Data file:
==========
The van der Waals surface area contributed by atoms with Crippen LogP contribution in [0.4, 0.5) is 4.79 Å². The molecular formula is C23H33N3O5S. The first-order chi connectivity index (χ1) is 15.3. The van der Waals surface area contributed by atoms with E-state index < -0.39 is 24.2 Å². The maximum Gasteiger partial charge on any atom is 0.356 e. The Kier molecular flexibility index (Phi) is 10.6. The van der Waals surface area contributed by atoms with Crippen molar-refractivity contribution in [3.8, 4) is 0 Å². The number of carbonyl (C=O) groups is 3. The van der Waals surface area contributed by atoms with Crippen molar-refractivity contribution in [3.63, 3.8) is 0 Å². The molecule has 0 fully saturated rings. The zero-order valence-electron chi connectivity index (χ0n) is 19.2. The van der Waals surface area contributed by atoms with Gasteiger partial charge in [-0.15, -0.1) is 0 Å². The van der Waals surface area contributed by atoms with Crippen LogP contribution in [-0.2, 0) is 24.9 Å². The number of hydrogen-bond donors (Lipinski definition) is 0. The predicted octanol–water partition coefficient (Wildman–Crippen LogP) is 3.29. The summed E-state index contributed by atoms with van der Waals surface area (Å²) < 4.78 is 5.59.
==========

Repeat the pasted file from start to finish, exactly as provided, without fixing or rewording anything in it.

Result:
The van der Waals surface area contributed by atoms with Crippen LogP contribution in [0.4, 0.5) is 4.79 Å². The molecular formula is C23H33N3O5S. The first-order chi connectivity index (χ1) is 15.3. The van der Waals surface area contributed by atoms with E-state index < -0.39 is 24.2 Å². The maximum Gasteiger partial charge on any atom is 0.356 e. The Kier molecular flexibility index (Phi) is 10.6. The van der Waals surface area contributed by atoms with Crippen molar-refractivity contribution in [3.8, 4) is 0 Å². The number of carbonyl (C=O) groups is 3. The van der Waals surface area contributed by atoms with Crippen molar-refractivity contribution in [3.63, 3.8) is 0 Å². The molecule has 0 fully saturated rings. The zero-order valence-electron chi connectivity index (χ0n) is 19.2. The van der Waals surface area contributed by atoms with Gasteiger partial charge in [-0.15, -0.1) is 0 Å². The van der Waals surface area contributed by atoms with Crippen LogP contribution in [-0.2, 0) is 24.9 Å². The number of hydrogen-bond donors (Lipinski definition) is 0. The predicted octanol–water partition coefficient (Wildman–Crippen LogP) is 3.29. The summed E-state index contributed by atoms with van der Waals surface area (Å²) < 4.78 is 5.59.